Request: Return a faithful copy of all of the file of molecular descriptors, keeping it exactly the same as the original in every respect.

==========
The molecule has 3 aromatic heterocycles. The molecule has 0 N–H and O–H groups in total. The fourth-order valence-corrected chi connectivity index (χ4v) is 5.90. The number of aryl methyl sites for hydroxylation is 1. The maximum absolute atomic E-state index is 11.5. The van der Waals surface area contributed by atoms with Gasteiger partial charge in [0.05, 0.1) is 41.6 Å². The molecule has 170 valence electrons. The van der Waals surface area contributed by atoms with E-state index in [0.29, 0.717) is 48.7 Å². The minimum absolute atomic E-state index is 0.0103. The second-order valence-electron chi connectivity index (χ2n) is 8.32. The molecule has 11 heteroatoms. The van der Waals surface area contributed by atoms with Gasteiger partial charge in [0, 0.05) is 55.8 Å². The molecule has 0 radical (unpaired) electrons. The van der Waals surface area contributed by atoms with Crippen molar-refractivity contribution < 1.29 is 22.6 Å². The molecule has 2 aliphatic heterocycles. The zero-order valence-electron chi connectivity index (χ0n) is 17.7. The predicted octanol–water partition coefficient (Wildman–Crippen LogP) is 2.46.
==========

The molecule has 3 aromatic heterocycles. The molecule has 0 N–H and O–H groups in total. The fourth-order valence-corrected chi connectivity index (χ4v) is 5.90. The number of aryl methyl sites for hydroxylation is 1. The maximum absolute atomic E-state index is 11.5. The van der Waals surface area contributed by atoms with Gasteiger partial charge in [0.05, 0.1) is 41.6 Å². The molecule has 170 valence electrons. The van der Waals surface area contributed by atoms with E-state index in [0.29, 0.717) is 48.7 Å². The minimum absolute atomic E-state index is 0.0103. The second-order valence-electron chi connectivity index (χ2n) is 8.32. The molecule has 11 heteroatoms. The van der Waals surface area contributed by atoms with Gasteiger partial charge in [0, 0.05) is 55.8 Å². The molecule has 0 radical (unpaired) electrons. The van der Waals surface area contributed by atoms with Crippen molar-refractivity contribution < 1.29 is 22.6 Å². The molecule has 2 aliphatic heterocycles. The zero-order valence-electron chi connectivity index (χ0n) is 17.7. The predicted octanol–water partition coefficient (Wildman–Crippen LogP) is 2.46.